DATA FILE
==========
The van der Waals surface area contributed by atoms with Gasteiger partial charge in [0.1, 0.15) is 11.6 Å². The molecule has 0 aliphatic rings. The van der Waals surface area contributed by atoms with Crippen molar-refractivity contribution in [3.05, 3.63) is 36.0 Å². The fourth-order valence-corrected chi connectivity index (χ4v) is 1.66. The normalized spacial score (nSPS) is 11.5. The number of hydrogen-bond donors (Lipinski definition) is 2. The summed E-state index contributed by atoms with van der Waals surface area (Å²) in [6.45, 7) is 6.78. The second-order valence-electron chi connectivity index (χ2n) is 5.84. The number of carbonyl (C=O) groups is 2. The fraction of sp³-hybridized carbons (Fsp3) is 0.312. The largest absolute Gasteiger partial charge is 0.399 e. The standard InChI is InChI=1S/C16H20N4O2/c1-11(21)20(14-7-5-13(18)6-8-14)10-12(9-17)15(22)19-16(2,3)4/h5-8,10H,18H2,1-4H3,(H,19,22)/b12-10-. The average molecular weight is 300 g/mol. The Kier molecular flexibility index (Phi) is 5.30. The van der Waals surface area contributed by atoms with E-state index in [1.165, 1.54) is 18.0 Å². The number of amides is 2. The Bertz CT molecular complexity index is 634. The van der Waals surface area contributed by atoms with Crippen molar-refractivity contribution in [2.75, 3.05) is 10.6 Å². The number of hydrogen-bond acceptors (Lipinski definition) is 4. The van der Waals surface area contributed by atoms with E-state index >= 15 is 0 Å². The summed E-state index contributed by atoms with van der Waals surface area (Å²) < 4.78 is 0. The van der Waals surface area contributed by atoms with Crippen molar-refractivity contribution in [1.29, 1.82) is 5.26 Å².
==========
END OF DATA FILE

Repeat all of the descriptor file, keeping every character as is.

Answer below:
The van der Waals surface area contributed by atoms with Gasteiger partial charge in [0.1, 0.15) is 11.6 Å². The molecule has 0 aliphatic rings. The van der Waals surface area contributed by atoms with Crippen molar-refractivity contribution in [3.05, 3.63) is 36.0 Å². The fourth-order valence-corrected chi connectivity index (χ4v) is 1.66. The normalized spacial score (nSPS) is 11.5. The number of hydrogen-bond donors (Lipinski definition) is 2. The summed E-state index contributed by atoms with van der Waals surface area (Å²) in [6.45, 7) is 6.78. The second-order valence-electron chi connectivity index (χ2n) is 5.84. The number of carbonyl (C=O) groups is 2. The fraction of sp³-hybridized carbons (Fsp3) is 0.312. The largest absolute Gasteiger partial charge is 0.399 e. The standard InChI is InChI=1S/C16H20N4O2/c1-11(21)20(14-7-5-13(18)6-8-14)10-12(9-17)15(22)19-16(2,3)4/h5-8,10H,18H2,1-4H3,(H,19,22)/b12-10-. The average molecular weight is 300 g/mol. The Kier molecular flexibility index (Phi) is 5.30. The van der Waals surface area contributed by atoms with E-state index in [1.165, 1.54) is 18.0 Å². The number of amides is 2. The Bertz CT molecular complexity index is 634. The van der Waals surface area contributed by atoms with Crippen molar-refractivity contribution in [2.75, 3.05) is 10.6 Å². The number of hydrogen-bond acceptors (Lipinski definition) is 4. The van der Waals surface area contributed by atoms with E-state index >= 15 is 0 Å². The summed E-state index contributed by atoms with van der Waals surface area (Å²) < 4.78 is 0. The van der Waals surface area contributed by atoms with Crippen molar-refractivity contribution in [1.29, 1.82) is 5.26 Å².